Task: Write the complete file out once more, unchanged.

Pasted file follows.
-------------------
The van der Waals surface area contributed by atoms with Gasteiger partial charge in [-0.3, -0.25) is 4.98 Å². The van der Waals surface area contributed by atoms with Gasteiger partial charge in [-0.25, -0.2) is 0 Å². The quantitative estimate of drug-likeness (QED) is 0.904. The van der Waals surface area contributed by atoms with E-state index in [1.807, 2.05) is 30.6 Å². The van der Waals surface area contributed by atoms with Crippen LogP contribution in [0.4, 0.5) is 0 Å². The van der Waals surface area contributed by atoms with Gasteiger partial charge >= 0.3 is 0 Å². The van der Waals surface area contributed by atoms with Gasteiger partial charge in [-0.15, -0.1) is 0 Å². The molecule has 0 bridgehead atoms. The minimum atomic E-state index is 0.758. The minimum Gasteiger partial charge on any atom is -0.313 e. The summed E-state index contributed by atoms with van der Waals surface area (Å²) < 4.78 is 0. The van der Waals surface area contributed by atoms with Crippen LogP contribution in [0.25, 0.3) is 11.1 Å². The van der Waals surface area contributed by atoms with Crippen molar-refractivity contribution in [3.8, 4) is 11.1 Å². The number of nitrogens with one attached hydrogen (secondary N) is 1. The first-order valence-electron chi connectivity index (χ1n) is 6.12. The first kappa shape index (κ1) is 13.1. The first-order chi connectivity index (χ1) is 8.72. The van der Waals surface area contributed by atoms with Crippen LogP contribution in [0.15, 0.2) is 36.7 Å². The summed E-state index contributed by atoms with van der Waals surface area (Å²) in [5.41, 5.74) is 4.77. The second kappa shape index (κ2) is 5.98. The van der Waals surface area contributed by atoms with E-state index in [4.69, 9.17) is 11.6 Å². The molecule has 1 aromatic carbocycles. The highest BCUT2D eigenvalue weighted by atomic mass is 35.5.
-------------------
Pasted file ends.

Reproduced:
The van der Waals surface area contributed by atoms with Gasteiger partial charge in [-0.3, -0.25) is 4.98 Å². The van der Waals surface area contributed by atoms with Gasteiger partial charge in [-0.25, -0.2) is 0 Å². The quantitative estimate of drug-likeness (QED) is 0.904. The van der Waals surface area contributed by atoms with E-state index in [1.807, 2.05) is 30.6 Å². The van der Waals surface area contributed by atoms with Crippen LogP contribution in [0.4, 0.5) is 0 Å². The van der Waals surface area contributed by atoms with Gasteiger partial charge >= 0.3 is 0 Å². The van der Waals surface area contributed by atoms with Gasteiger partial charge in [-0.15, -0.1) is 0 Å². The molecule has 0 bridgehead atoms. The minimum atomic E-state index is 0.758. The minimum Gasteiger partial charge on any atom is -0.313 e. The summed E-state index contributed by atoms with van der Waals surface area (Å²) < 4.78 is 0. The van der Waals surface area contributed by atoms with Crippen LogP contribution in [0.25, 0.3) is 11.1 Å². The van der Waals surface area contributed by atoms with Crippen molar-refractivity contribution in [3.8, 4) is 11.1 Å². The number of nitrogens with one attached hydrogen (secondary N) is 1. The first-order valence-electron chi connectivity index (χ1n) is 6.12. The first kappa shape index (κ1) is 13.1. The first-order chi connectivity index (χ1) is 8.72. The van der Waals surface area contributed by atoms with Crippen LogP contribution in [0.15, 0.2) is 36.7 Å². The summed E-state index contributed by atoms with van der Waals surface area (Å²) in [5.41, 5.74) is 4.77. The second kappa shape index (κ2) is 5.98. The van der Waals surface area contributed by atoms with E-state index in [4.69, 9.17) is 11.6 Å². The molecule has 1 aromatic carbocycles. The highest BCUT2D eigenvalue weighted by atomic mass is 35.5.